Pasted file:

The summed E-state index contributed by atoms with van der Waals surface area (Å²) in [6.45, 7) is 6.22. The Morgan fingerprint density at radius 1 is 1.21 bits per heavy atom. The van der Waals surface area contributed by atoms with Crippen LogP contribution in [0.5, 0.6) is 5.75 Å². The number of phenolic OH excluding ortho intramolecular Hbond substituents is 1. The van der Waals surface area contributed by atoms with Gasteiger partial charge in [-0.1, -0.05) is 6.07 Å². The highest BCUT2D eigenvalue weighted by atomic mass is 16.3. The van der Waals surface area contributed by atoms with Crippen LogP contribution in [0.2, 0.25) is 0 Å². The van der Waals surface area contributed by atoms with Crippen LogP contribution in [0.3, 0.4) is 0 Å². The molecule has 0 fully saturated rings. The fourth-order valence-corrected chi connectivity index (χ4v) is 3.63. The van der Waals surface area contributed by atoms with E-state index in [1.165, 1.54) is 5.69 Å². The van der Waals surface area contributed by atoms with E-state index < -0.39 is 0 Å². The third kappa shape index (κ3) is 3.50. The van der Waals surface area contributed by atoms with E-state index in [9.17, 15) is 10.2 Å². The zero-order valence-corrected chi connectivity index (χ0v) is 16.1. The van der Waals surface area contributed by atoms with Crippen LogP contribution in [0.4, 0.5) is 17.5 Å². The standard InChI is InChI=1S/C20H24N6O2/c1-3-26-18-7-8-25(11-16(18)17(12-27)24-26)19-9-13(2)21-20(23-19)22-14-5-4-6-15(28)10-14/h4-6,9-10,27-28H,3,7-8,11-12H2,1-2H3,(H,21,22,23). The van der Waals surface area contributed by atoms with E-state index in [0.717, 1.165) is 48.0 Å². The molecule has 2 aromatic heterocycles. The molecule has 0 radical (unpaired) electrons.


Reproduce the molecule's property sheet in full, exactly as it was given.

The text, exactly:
The summed E-state index contributed by atoms with van der Waals surface area (Å²) in [6.45, 7) is 6.22. The Morgan fingerprint density at radius 1 is 1.21 bits per heavy atom. The van der Waals surface area contributed by atoms with Crippen LogP contribution in [0.5, 0.6) is 5.75 Å². The number of phenolic OH excluding ortho intramolecular Hbond substituents is 1. The van der Waals surface area contributed by atoms with Gasteiger partial charge in [-0.1, -0.05) is 6.07 Å². The highest BCUT2D eigenvalue weighted by atomic mass is 16.3. The van der Waals surface area contributed by atoms with Crippen LogP contribution in [0.2, 0.25) is 0 Å². The van der Waals surface area contributed by atoms with Crippen LogP contribution in [0.3, 0.4) is 0 Å². The molecule has 0 fully saturated rings. The fourth-order valence-corrected chi connectivity index (χ4v) is 3.63. The van der Waals surface area contributed by atoms with E-state index in [1.165, 1.54) is 5.69 Å². The van der Waals surface area contributed by atoms with E-state index < -0.39 is 0 Å². The third kappa shape index (κ3) is 3.50. The van der Waals surface area contributed by atoms with E-state index in [9.17, 15) is 10.2 Å². The zero-order valence-corrected chi connectivity index (χ0v) is 16.1. The van der Waals surface area contributed by atoms with Crippen LogP contribution in [0.4, 0.5) is 17.5 Å². The standard InChI is InChI=1S/C20H24N6O2/c1-3-26-18-7-8-25(11-16(18)17(12-27)24-26)19-9-13(2)21-20(23-19)22-14-5-4-6-15(28)10-14/h4-6,9-10,27-28H,3,7-8,11-12H2,1-2H3,(H,21,22,23). The van der Waals surface area contributed by atoms with E-state index in [0.717, 1.165) is 48.0 Å². The molecule has 2 aromatic heterocycles. The molecule has 0 radical (unpaired) electrons.